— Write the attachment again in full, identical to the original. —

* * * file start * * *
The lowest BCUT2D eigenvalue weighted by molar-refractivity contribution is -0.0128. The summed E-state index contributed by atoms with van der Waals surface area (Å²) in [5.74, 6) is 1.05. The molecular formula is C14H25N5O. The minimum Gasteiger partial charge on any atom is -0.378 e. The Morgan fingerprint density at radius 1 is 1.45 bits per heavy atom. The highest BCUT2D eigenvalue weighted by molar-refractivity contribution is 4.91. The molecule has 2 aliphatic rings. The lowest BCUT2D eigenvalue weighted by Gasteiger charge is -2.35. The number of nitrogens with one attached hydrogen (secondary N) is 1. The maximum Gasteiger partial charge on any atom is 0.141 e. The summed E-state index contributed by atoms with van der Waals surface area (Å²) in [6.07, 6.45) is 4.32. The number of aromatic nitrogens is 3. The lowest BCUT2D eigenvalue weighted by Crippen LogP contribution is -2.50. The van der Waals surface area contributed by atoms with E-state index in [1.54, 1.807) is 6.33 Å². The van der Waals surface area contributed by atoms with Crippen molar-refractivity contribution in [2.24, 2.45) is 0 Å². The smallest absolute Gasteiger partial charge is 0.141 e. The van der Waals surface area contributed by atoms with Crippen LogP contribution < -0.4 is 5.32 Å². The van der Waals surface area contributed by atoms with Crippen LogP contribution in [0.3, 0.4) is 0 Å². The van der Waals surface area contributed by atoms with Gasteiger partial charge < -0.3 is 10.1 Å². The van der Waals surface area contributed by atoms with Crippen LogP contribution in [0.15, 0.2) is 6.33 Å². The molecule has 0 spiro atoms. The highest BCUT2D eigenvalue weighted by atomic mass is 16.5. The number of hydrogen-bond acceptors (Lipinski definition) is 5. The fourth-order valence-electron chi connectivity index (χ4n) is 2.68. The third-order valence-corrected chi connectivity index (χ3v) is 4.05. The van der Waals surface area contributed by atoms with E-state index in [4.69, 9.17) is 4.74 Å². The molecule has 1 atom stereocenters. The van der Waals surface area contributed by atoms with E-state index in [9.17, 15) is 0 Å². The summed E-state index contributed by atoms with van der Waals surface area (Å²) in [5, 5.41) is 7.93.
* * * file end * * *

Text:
The lowest BCUT2D eigenvalue weighted by molar-refractivity contribution is -0.0128. The summed E-state index contributed by atoms with van der Waals surface area (Å²) in [5.74, 6) is 1.05. The molecular formula is C14H25N5O. The minimum Gasteiger partial charge on any atom is -0.378 e. The Morgan fingerprint density at radius 1 is 1.45 bits per heavy atom. The highest BCUT2D eigenvalue weighted by molar-refractivity contribution is 4.91. The molecule has 2 aliphatic rings. The lowest BCUT2D eigenvalue weighted by Gasteiger charge is -2.35. The number of nitrogens with one attached hydrogen (secondary N) is 1. The maximum Gasteiger partial charge on any atom is 0.141 e. The summed E-state index contributed by atoms with van der Waals surface area (Å²) in [6.07, 6.45) is 4.32. The number of aromatic nitrogens is 3. The lowest BCUT2D eigenvalue weighted by Crippen LogP contribution is -2.50. The van der Waals surface area contributed by atoms with E-state index in [1.54, 1.807) is 6.33 Å². The van der Waals surface area contributed by atoms with Crippen molar-refractivity contribution in [2.24, 2.45) is 0 Å². The smallest absolute Gasteiger partial charge is 0.141 e. The van der Waals surface area contributed by atoms with Crippen LogP contribution < -0.4 is 5.32 Å². The van der Waals surface area contributed by atoms with Crippen LogP contribution in [0.3, 0.4) is 0 Å². The van der Waals surface area contributed by atoms with Gasteiger partial charge < -0.3 is 10.1 Å². The van der Waals surface area contributed by atoms with Crippen LogP contribution in [0.15, 0.2) is 6.33 Å². The molecule has 0 spiro atoms. The highest BCUT2D eigenvalue weighted by atomic mass is 16.5. The number of hydrogen-bond acceptors (Lipinski definition) is 5. The fourth-order valence-electron chi connectivity index (χ4n) is 2.68. The third-order valence-corrected chi connectivity index (χ3v) is 4.05. The van der Waals surface area contributed by atoms with E-state index in [4.69, 9.17) is 4.74 Å². The molecule has 1 atom stereocenters. The van der Waals surface area contributed by atoms with E-state index in [9.17, 15) is 0 Å². The summed E-state index contributed by atoms with van der Waals surface area (Å²) in [5, 5.41) is 7.93.